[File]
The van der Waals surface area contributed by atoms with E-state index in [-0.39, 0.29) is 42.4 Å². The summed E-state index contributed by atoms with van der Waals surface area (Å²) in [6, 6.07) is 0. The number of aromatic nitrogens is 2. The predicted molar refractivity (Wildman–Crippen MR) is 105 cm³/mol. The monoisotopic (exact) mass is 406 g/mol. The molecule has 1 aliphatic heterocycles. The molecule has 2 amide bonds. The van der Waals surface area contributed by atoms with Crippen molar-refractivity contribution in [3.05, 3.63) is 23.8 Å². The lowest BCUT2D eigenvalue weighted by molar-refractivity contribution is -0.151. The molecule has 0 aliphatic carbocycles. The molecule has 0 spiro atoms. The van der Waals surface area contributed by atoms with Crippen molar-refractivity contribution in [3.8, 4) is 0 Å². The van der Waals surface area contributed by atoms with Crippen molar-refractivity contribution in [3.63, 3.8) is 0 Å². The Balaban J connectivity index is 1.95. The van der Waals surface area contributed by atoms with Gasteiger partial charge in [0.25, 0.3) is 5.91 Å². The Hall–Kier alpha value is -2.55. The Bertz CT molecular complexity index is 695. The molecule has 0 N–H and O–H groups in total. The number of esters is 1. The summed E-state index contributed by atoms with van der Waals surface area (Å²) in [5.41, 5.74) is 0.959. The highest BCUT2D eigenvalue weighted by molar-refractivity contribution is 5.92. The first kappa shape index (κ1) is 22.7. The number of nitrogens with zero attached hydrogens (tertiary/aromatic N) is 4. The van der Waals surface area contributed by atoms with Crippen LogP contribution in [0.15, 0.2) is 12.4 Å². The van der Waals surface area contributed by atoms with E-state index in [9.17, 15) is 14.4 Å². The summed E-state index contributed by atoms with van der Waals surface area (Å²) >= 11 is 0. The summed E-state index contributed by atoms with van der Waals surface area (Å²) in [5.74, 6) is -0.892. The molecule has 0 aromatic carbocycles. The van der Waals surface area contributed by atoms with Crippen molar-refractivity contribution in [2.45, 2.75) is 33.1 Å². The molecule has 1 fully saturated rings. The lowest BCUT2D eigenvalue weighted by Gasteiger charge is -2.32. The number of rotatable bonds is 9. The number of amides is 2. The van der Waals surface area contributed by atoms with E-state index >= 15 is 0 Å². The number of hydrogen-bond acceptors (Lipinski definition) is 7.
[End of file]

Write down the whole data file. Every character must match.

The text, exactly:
The van der Waals surface area contributed by atoms with E-state index in [-0.39, 0.29) is 42.4 Å². The summed E-state index contributed by atoms with van der Waals surface area (Å²) in [6, 6.07) is 0. The number of aromatic nitrogens is 2. The predicted molar refractivity (Wildman–Crippen MR) is 105 cm³/mol. The monoisotopic (exact) mass is 406 g/mol. The molecule has 1 aliphatic heterocycles. The molecule has 2 amide bonds. The van der Waals surface area contributed by atoms with Crippen molar-refractivity contribution in [3.05, 3.63) is 23.8 Å². The lowest BCUT2D eigenvalue weighted by molar-refractivity contribution is -0.151. The molecule has 0 aliphatic carbocycles. The molecule has 0 spiro atoms. The van der Waals surface area contributed by atoms with Crippen molar-refractivity contribution in [3.8, 4) is 0 Å². The van der Waals surface area contributed by atoms with Crippen molar-refractivity contribution in [3.63, 3.8) is 0 Å². The Balaban J connectivity index is 1.95. The van der Waals surface area contributed by atoms with Gasteiger partial charge in [0.25, 0.3) is 5.91 Å². The Hall–Kier alpha value is -2.55. The Bertz CT molecular complexity index is 695. The molecule has 0 N–H and O–H groups in total. The number of esters is 1. The summed E-state index contributed by atoms with van der Waals surface area (Å²) in [5.41, 5.74) is 0.959. The highest BCUT2D eigenvalue weighted by molar-refractivity contribution is 5.92. The first kappa shape index (κ1) is 22.7. The number of nitrogens with zero attached hydrogens (tertiary/aromatic N) is 4. The van der Waals surface area contributed by atoms with Crippen LogP contribution in [0.15, 0.2) is 12.4 Å². The van der Waals surface area contributed by atoms with E-state index in [9.17, 15) is 14.4 Å². The summed E-state index contributed by atoms with van der Waals surface area (Å²) >= 11 is 0. The summed E-state index contributed by atoms with van der Waals surface area (Å²) in [5.74, 6) is -0.892. The molecule has 0 aromatic carbocycles. The van der Waals surface area contributed by atoms with Crippen molar-refractivity contribution in [2.45, 2.75) is 33.1 Å². The molecule has 1 fully saturated rings. The lowest BCUT2D eigenvalue weighted by Gasteiger charge is -2.32. The number of rotatable bonds is 9. The number of amides is 2. The van der Waals surface area contributed by atoms with E-state index >= 15 is 0 Å². The number of hydrogen-bond acceptors (Lipinski definition) is 7.